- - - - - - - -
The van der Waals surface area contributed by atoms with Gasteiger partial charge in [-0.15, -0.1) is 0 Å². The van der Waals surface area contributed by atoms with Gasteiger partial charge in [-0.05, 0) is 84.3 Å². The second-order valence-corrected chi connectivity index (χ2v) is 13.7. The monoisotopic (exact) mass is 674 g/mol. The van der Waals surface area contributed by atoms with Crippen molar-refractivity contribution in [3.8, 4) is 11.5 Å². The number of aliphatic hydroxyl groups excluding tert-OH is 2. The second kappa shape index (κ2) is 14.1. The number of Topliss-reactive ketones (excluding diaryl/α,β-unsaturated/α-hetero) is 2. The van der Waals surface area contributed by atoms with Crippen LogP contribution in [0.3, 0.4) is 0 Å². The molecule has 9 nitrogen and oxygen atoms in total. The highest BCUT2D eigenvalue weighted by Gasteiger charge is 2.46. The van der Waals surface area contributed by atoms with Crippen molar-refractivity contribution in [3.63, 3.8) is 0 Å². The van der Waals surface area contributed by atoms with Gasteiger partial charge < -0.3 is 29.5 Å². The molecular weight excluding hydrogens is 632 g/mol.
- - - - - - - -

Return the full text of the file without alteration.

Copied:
The van der Waals surface area contributed by atoms with Gasteiger partial charge in [-0.15, -0.1) is 0 Å². The van der Waals surface area contributed by atoms with Gasteiger partial charge in [-0.05, 0) is 84.3 Å². The second-order valence-corrected chi connectivity index (χ2v) is 13.7. The monoisotopic (exact) mass is 674 g/mol. The van der Waals surface area contributed by atoms with Crippen molar-refractivity contribution in [3.8, 4) is 11.5 Å². The number of aliphatic hydroxyl groups excluding tert-OH is 2. The second kappa shape index (κ2) is 14.1. The number of Topliss-reactive ketones (excluding diaryl/α,β-unsaturated/α-hetero) is 2. The van der Waals surface area contributed by atoms with Crippen LogP contribution in [0.3, 0.4) is 0 Å². The molecule has 9 nitrogen and oxygen atoms in total. The highest BCUT2D eigenvalue weighted by Gasteiger charge is 2.46. The van der Waals surface area contributed by atoms with Crippen molar-refractivity contribution in [3.63, 3.8) is 0 Å². The van der Waals surface area contributed by atoms with Gasteiger partial charge < -0.3 is 29.5 Å². The molecular weight excluding hydrogens is 632 g/mol.